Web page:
- Title: Near-blind astronomer reveals the 'sounds of space' for the visually impaired
- Date: 24th December 2019
- Summary: PORTSMOUTH, ENGLAND, UK (RECENT) (REUTERS) (SOUNDBITE) (English) UNIVERSITY OF PORTSMOUTH, PUBLIC ENGAGEMENT AND OUTREACH FELLOW AT THE INSTITUTE OF COSMOLOGY AND GRAVITATION, DOCTOR NICOLAS BONNE, SAYING: "Listening to that sound, and this was in full 3D as well, so being played through six surround speakers, hearing those two galaxies whoosh past each other and gradually get closer and closer and closer, that was one of the clearest senses I've ever had of that process going on."
- Embargoed: 7th January 2020 11:38
- Keywords: European Southern Observatory NASA Space astronomy astronomy show for the blind stars
- Location: PORTSMOUTH, ENGLAND, UK / IN SPACE
- City: PORTSMOUTH, ENGLAND, UK / IN SPACE
- Country: United Kingdom
- Topics: Science,Space Exploration
- Reuters ID: LVA004BBC3C63
- Aspect Ratio: 16:9
- Story Text:"Hearing those two galaxies whoosh past each other," Doctor Nicolas Bonne of the University of Portsmouth told Reuters, "that was one of the clearest senses I've ever had of that process going on."
Dr Bonne, born visually impaired but not quite blind, is listening to the sound of space - real astronomical datasets turned in to audio or what he calls the 'sonification' of astronomy.
"Here is what it would sound like if we could listen to all of the stars that you can see just using the naked eye appearing above the Very Large Telescope, which is an ESO (European Southern Observatory) installation in Chile," Bonne, Public Engagement and Outreach Fellow at the Institute of Cosmology and Gravitation, told Reuters.
The data for this audio file was recorded as the sun set and the stars appeared over the ESO on September 13, 2019. Each sound represents the appearance of a star, bright or dim, blue or red, speeded up and tied to its original position in the night sky.
The sounds were created for 'A Dark Tour of the Universe', an astronomy show unlocking the mystery and beauty of deep space for the blind and visually impaired for the first time.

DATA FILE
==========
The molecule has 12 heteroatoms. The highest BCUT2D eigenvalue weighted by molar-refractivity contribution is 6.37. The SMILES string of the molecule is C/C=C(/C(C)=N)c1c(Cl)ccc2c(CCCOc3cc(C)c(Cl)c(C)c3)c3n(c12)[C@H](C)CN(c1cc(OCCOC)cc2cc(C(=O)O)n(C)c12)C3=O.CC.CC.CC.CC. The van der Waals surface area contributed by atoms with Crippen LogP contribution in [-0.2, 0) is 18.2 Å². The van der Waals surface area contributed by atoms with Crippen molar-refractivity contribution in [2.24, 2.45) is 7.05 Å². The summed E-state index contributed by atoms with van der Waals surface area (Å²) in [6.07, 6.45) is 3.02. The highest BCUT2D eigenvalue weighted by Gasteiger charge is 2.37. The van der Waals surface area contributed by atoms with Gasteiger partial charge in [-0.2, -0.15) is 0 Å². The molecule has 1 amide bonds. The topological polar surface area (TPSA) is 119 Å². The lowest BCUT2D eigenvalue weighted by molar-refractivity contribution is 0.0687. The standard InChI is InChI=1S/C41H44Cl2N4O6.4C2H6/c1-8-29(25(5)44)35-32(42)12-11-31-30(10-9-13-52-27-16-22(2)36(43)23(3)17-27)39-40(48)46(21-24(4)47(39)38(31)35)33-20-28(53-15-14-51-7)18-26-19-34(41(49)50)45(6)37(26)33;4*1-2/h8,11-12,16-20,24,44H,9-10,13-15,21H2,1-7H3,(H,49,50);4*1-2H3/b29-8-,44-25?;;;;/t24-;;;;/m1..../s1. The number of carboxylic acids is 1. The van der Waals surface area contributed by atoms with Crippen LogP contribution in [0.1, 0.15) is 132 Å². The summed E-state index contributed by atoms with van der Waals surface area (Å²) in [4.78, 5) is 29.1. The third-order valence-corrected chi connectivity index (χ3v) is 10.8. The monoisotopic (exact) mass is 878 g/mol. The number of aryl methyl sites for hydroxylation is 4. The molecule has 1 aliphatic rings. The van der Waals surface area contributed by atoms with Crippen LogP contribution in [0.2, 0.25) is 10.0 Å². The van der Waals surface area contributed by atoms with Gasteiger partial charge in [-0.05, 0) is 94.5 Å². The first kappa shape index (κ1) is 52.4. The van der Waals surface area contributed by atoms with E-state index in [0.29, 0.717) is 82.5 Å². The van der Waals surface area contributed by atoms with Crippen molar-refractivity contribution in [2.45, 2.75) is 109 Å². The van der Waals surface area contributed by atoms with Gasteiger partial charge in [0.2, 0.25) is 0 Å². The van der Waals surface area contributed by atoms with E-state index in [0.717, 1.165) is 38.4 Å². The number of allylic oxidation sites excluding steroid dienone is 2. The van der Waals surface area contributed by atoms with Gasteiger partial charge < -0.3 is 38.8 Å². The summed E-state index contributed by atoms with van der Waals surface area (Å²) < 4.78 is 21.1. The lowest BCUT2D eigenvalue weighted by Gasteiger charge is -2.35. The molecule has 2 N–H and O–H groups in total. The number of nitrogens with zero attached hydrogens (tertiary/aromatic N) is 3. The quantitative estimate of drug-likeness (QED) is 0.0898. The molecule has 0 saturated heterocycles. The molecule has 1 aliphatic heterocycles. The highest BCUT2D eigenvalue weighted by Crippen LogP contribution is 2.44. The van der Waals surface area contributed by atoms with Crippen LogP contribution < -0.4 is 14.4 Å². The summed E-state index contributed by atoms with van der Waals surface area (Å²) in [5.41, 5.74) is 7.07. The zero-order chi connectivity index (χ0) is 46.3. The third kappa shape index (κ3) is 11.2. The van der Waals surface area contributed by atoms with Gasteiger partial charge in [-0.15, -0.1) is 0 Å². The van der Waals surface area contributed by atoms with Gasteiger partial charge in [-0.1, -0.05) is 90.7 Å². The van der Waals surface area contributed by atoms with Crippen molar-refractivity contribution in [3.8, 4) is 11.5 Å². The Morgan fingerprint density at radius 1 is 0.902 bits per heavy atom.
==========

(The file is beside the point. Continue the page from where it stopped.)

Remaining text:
"Astronomy is just such a visual subject and it's something that visually impaired people can find really hard to access or get interested in because the resources just don't exist to allow them to learn about it and to see all those beautiful pictures that everyone else is able to see," Bonne said.
A Dark Tour of the Universe also offers a tactile experience of the Universe by using 3D printed models of astronomical images.
"By running your fingertips over the top of this you're feeling the image in exactly the same way your eyes would be seeing that image. So you're feeling the bits that are bright, feeling the bits that are dim and you can build an overall picture of the shape," Bonne said.
"You can kind of think of this as a slightly more complicated version of braille. So where braille is single level this has a lot more levels to it but you are still using your fingertips," Bonne said.
The Tactile Universe is already available throughout Britain, for schools and others to engage with science. And 'A Dark Tour of the Universe' show will eventually also be made publicly available, so people can listen to space from computers and tablets at home.
(Production: Stuart McDill)
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